While Tim Story had taken charge of post production on Snowghost Pieces, it was decided that this time, Jon Leidecker should do so. He began post production, and eventually the second album from Moebius Story Leidecker was complete. It became Familiar, which will be released by Bureau B on the ‘6th’ of October 2017.

With Familiar ready for release, all that was needed was an album cover. That was when Tim Story and Jon Leidecker remembered a photo that Dieter Moebius had taken during their adventure in Montana. The pair remembered visiting a particularly beautiful part of the Rockies and stopping to admire the vista. As most of party enjoyed the view, Dieter Moebius noticed a pink plastic construction marker half-buried in the gravel. It was a  crass, tasteless and dusty manmade ‘flower’ that sat in the midst of what to many was paradise. However, Dieter Moebius saw something in this piece of alternative art. It was subversive, and totality unexpected and unexplained, but also had a familiarity. Realising this, and that it had the same inquisitive spirit that resulted in Moebius Story Leidecker embarking on musical career, Dieter Moebius took a quick picture not of paradise, but the marker buried in the gravel. That photo became Familiar’s album cover.

Now Moebius Story Leidecker’s sophomore album Familiar was ready to release by the Hamburg based label Bureau B. It’s eagerly awaited followup to their critically acclaimed debut album Snowghost Pieces.

A myriad of disparate, leftfield sounds combine as Wrong unfolds, and opens Familiar. They create a futuristic, but strangely melodic backdrop. It sounds as if it’s part of the lost soundtrack to an Eastern European cartoon from the seventies. By now, there’s a mesmeric and robotic sound as if Kraftwerk’s man machine has come to life. Meanwhile, a variety of squeak, beeps, boings, cheeps and whistle combine with whines, whistles and drums. There’s even bursts of trumpet as the man machine breakdances and during this ambitious, but melodic and genre-melting soundscape.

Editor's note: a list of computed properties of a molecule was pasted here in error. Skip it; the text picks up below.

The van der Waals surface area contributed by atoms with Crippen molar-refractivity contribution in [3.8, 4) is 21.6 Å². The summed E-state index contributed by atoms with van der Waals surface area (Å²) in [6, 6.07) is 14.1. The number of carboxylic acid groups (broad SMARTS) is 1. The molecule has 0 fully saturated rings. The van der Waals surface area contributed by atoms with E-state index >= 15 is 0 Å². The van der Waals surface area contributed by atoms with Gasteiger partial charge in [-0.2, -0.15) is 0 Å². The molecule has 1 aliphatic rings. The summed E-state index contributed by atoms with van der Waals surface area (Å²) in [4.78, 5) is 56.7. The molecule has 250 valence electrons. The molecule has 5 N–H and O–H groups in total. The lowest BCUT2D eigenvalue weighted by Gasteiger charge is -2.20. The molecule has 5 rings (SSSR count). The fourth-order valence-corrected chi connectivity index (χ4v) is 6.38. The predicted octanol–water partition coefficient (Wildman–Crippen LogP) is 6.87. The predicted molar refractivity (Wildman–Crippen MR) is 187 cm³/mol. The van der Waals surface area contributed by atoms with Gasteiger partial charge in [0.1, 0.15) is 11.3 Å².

A squelchy Acid House synth beeps and squeaks mesmerically on Zucken. It heads in the direction of the dance-floor as percussion and found sounds join with squawking, squeaking and squelchy synths. They play their part in this hypnotic, dance-floor friendly soundscape. Later, haunting, otherworldly sounds join the drums as synths continue to squawk, squeak and beep as Moebius Story Leidecker create what sounds like the a hypnotic floor filler at an interplanetary disco. 

Straight away, the shuffling beat in the introduction to Familiar has an early eighties sound. It’s soon joined by handclaps, eerie, futuristic sounds and a booming bass synth that adds an ominous backdrop. Whirring, whirling, fluttering, hovering and ghostly sounds are joined by percussion. Meanwhile, the bass synth create drama and tension as otherworldly, sci-fi sounds assail the listener. Later, when the arrangement is stripped bare, the drama, tension and futuristic sounds join percussion and the broody bass as Moebius Story Leidecker continue to create the soundtrack to a journey into another world. That soundtrack is dramatic, futuristic, melodic and cinematic. It’s also full of  imagery and guaranteed to paint pictures in the mind’s eye.

A bass synth makes its presence felt on We Need You in Our Soups before a piano plays slowly, thoughtfully and deliberately. They’re joined by a subtle sprinkling of percussive, droning, eerie and metallic sound. Meanwhile, swells of bass synth rise and fall as if replicating a small plane, while keyboards provide a melodic accompaniment. Soon, the bass synth moves to the front buzzing and droning, as the arrangement reverberates. By now there’s a degree of drama, which is omnipresent for the remainder of the soundscape. It finds drums combining with percussive sounds as the bass synth plays a starring role in this carefully crafted and captivating cinematic soundscape.